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The Daily Wildcat

The Daily Wildcat

 

    Avid hiker Roger Naylor pens great trail guide

    Travel+writer+and+self+proclaimed+professional+bad+influence%26%23698%3B+Robert+Naylor+reads+an+except+from+his+book+%26%23698%3BBoots+and+Burgers%3A+An+Arizona+Handbook+for+Hungry+Hikers%26%23698%3B+to+an+audience+at+Mostly+Books+on+Thursday.+Naylor+describes+his+book+as+his+%26%23698%3Blove+letter+to+Arizona%26%23698%3B+and+claims+his+writing+is+%26%23698%3Bdesigned+to+make+you+want+to+play+hookey.%26%23698%3B

    Travel writer and self proclaimed “professional bad influenceʺ Robert Naylor reads an except from his book ʺBoots and Burgers: An Arizona Handbook for Hungry Hikersʺ to an audience at Mostly Books on Thursday. Naylor describes his book as his ʺlove letter to Arizonaʺ and claims his writing is ʺdesigned to make you want to play hookey.ʺ

    Freelance and travel writer Roger Naylor visited the Mostly Books store on Thursday evening to promote his new book, “Boots & Burgers: An Arizona Handbook for Hungry Hikers,” which was released earlier this year. the Daily Wildcat caught up with him to talk about his career and new book.

    The Daily Wildcat: What made you to want to start hiking/traveling?

    Naylor: I’ve been passionate about hiking ever since I first came to Arizona. I just fell in love with the outdoors. The type of terrain we have here throughout the state varies from region to region, so it’s always a different experience, and I think it’s the best way to see the incredible landscape — the low, slow and quiet, the wildlife, the incredible scenery. And it’s great exercise.

    How would you best describe Arizona?

    Arizona is best described as my heart. It’s my home. This is this place I always wanted to go. I fell in love with it since I was a little kid and seeing that landscape from all the black-and-white TV as a background for cowboy movies. So, I was already drawn to Arizona, and it’s full of surprises. It’s filled with magic every day … and that’s the thing I love the most. Here, I can disappear into the desert any time I want. It’s just a miracle.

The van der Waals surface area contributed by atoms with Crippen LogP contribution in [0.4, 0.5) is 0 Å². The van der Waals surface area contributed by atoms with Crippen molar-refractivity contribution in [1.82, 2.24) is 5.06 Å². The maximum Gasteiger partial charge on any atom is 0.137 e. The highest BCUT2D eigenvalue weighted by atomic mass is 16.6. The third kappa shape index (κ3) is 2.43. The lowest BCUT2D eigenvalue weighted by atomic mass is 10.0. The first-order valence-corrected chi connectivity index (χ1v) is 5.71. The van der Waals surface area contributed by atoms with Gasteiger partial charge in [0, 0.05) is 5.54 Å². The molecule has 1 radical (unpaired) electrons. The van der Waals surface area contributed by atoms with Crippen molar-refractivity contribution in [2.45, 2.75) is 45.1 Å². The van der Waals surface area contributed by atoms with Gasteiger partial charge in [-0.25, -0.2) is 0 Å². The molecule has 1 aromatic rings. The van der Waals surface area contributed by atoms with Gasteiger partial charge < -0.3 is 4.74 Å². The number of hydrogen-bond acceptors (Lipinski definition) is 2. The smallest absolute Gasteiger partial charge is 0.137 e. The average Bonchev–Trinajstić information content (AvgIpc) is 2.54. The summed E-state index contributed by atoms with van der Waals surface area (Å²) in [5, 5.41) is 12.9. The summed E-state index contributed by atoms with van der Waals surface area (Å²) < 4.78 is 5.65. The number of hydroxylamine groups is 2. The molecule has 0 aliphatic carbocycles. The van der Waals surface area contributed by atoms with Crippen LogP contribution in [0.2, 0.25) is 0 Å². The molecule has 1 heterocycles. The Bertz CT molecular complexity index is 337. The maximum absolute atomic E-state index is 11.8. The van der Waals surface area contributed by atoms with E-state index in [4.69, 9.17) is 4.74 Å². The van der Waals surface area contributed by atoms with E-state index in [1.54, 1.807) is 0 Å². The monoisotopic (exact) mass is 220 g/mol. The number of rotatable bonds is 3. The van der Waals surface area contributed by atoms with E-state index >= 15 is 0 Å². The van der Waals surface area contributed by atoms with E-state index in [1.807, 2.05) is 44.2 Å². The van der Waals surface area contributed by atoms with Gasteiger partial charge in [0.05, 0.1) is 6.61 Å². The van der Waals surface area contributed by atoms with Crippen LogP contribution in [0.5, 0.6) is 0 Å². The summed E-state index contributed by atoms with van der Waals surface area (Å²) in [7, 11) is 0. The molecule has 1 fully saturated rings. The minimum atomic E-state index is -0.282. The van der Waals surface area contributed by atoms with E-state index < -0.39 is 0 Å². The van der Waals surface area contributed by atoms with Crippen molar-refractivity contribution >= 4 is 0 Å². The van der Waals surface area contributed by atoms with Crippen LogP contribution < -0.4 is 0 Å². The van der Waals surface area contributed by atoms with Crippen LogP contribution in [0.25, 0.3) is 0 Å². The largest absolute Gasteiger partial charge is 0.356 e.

Is there a place in Arizona you call your favorite?

    I’m close to Sedona, so I spent a lot of time hiking in Red Rock country. I really love that. The Grand Canyon is a huge draw for me. I try to get there several times a year. One of my favorite places in the state is around the Tucson area, the southern desert; and Cochise County is, I think, my unsung hero of Arizona, because I love hiking in the Chiricahua Mountains, in the Dragoons.

    On your Web page, it says you’re a “travel writer who hates to travel.” How does that work?

    It works pretty well for me. I don’t just ramble around in Arizona traveling. I don’t have to get on a plane or do much packing. I just jump in my truck and take a little road trip. I consider Arizona sort of my backyard. I get to write about all these exotic places for newspapers and magazines. It’s pretty nice. I get to travel around, and most nights, I get to sleep in my own bed.

    What were some good places to hike or eat at the end of the day?

    Well, it depends on what part of the state I’m in. This is why I wanted to write the book because that’s my favorite day. If you can get [up] in the morning and hit the trails, walk for miles and miles, soak up some scenery [and] maybe see some wildlife, enjoy solitude, then on the way home stop at a diner someplace and sink into a juicy burger — that’s just my favorite day of all. I tried to mix it up with this book, a nice mix of trails around the state.

    What’s most challenging for you as a writer?

    You know, I’ve never had a problem with the self-discipline I think a lot of people do. I think that is a big key to the success, keeping your butt in the chair, day-in and day-out. You know, some days, the work comes easy, and other days, it’s shit all day long, and it feels like you can’t write your name. But you have to put up with those [difficult days] and work through it. I’ve always been pretty persistent with that.

    Is there any advice you’d care to give for a writer in general?

    You have to learn how to write a query letter and write what the editor wants, and that means following all the word [counts], being on time with the story, not missing deadlines and always putting in something a little extra. If I can make the editor’s job easier, then they’re more anxious to hire me the next time around.

    What’s been the most enjoyable part of making your third book, including the present?

    This was definitely my dream book, and this is one I had in my head before I ever started writing books. These are the kind of days I love, and, back before, when I wasn’t in such demand, I could just have more time to hike and eat and do all that kind of stuff. To actually put this together … and put it out there the way I wanted to, and work with great photographers, [and] see the finished project, is really satisfying.

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    Follow Ivana Goldtooth on Twitter.

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